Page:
When the current model is used to simulate pure free-surface flows, the Bi has a positive value and the coefficient matrix of the linear system arising from the velocity–pressure coupling is diagonally dominant. The larger the Bi is, the larger the main-diagonal coefficient is. When the model is used to simulate pure pressurized flows, with Bi = 0, the coefficient matrix is no more diagonally dominant. When the model is used to simulate mixed flows in a closed pipe with wide-top cross-sections, abrupt changes of the Bi at a transition point will result in a linear system with discontinuous main-diagonal coefficients (DMDC) (see Figure 2). First, a model with a DMDC linear system is apt to produce relatively larger errors than that with a diagonally-dominant linear system, and is more sensitive to disturbances of the errors from the time-space discretization and the floating point operation. Second, if the simulated mixed flows are strongly dynamic (e.g., with frequent flow-regime conversions), the errors of a model with a DMDC linear system are possibly magnified, resulting in nonphysical oscillations of solutions at the transition points or even spurious flow-regime conversions.
The possible DMDC problem of the current linear solver is analyzed using three kinds of mixed flows which are differentiated with two characteristics. The first is “with flow-regime conversions (C1)” and the second is “in a closed pipe with wide-top cross-sections (C2)”.
TYPE I (without C1 or C2): Pressurized flows meet free-surface flows in nonclosed channels (manholes and open channels, e.g., cell i + 4 in Figure 2). In this case, although the DMDC may be significant, the regimes of the free-surface flow in nonclosed channels and the pressurized flow in closed pipes are both kept, without flow-regime conversions. TYPE II (with C1): Pressurized flows meet free-surface flows in a closed pipe with shrinking-top cross-sections (e.g., the transition point in Figure 1). Despite flow-regime conversions, the main-diagonal coefficients may be still assumed to be gradually varying around the transition points (the DMDC is not significant) if the unsteady property of the mixed flow is not strong. TYPE III (with C1 and C2): Pressurized flows meet free-surface flows in a closed pipe with wide-top cross-sections (e.g., the transition point in Figure 2), where flow-regime conversions and the DMDC are both significant.
In preliminary tests, the new model is revealed to be able to simulate the mixed flows of TYPE I and II stably. When the model is used to simulate TYPE-III mixed flows, it produces nonphysical oscillations or becomes unstable. The instability of the linear solver, arising from the simulation of the mixed flows with frequent flow-regime conversions in closed pipes with wide-top cross-sections, is called the DMDC problem. It is inferred that: in the nonlinear solver of [23], the nonlinear system has been continually updated using new flow variables in the iterative solutions and the potential instability (from similar discontinuous problems) is eliminated in a timely manner.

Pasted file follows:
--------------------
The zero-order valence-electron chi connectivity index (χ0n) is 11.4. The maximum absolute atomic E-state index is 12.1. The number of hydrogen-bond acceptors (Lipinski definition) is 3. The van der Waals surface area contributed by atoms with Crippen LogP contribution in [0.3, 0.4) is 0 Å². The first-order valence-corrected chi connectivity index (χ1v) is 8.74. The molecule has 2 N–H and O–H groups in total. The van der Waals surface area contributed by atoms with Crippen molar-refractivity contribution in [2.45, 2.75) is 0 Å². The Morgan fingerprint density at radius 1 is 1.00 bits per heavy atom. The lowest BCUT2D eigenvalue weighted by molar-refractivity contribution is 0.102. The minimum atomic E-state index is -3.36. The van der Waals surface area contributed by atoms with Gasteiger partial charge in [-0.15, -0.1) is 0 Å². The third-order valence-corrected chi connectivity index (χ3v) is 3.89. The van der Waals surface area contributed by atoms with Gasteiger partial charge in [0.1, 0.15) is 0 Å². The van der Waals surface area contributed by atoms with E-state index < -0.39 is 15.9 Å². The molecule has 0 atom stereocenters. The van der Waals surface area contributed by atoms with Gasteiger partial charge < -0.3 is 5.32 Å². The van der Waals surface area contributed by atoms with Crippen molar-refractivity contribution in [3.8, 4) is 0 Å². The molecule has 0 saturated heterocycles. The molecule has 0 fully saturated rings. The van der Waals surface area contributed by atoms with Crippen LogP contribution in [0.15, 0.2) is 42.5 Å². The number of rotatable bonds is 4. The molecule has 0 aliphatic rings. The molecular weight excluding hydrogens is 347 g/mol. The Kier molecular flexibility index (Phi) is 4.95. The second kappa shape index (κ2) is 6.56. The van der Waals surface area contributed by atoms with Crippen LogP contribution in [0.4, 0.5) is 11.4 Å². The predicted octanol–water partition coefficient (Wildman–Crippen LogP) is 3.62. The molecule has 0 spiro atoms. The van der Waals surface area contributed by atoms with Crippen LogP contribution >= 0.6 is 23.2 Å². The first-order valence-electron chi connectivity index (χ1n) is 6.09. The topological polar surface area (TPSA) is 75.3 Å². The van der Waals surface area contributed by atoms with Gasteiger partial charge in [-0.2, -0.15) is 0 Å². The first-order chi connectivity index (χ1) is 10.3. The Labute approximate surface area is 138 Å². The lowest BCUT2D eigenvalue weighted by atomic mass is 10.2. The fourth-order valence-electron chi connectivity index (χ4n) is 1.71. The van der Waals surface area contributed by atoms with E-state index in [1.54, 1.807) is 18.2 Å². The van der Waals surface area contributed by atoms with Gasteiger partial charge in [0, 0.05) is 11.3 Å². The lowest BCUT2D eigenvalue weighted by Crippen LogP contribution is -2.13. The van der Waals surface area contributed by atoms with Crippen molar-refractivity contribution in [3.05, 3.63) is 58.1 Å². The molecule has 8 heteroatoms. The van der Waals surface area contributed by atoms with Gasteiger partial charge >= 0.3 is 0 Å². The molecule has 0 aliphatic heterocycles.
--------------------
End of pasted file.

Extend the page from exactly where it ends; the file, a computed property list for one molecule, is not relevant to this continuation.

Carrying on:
For simulating TYPE III mixed flows, an artificial slot (A-slot) is proposed to alleviate the possible DMDC problem of the linear solver and enhance its stability. Because the wet surface width of the cross-section is expressed explicitly in Equation (7), applying the A-slot to Equation (7) can be done straightforwardly:
C i a η i 1 n + 1 + C i b η i n + 1 + C i c η i + 1 n + 1 = M a x ( B i n , ε W i ) Δ x i η i n + r i n
where C i b = M a x ( B i n , ε W i ) Δ x i C i a C i c ; and ε is the percent that the width of the A-slot account for the representative width of the cross-section (Wi).
Equation (8) is coded instead of Equation (7) in the model, with the ε being an adjustable parameter according to the types of mixed flows. However, the DMDC is not obvious in simulations of many mixed flows (e.g., TYPE I and -II mixed flows), when the A-slot is not necessary and ε is set to 0. Hence, the A-slot is not an essential part of the current model. That is to say: the model without an A-slot can be applied to all type of mixed flows except the TYPE III mixed flows; the A-slot is only needed for the simulation of TYPE III mixed flows.

3. Results

The new model is demonstrated by tests of various mixed flows, including the aforementioned mixed flows of TYPE I, II and III. The simulation results using the new model are compared with analytical solutions, experiment data and results reported by other researchers.

3.1. Test Case 1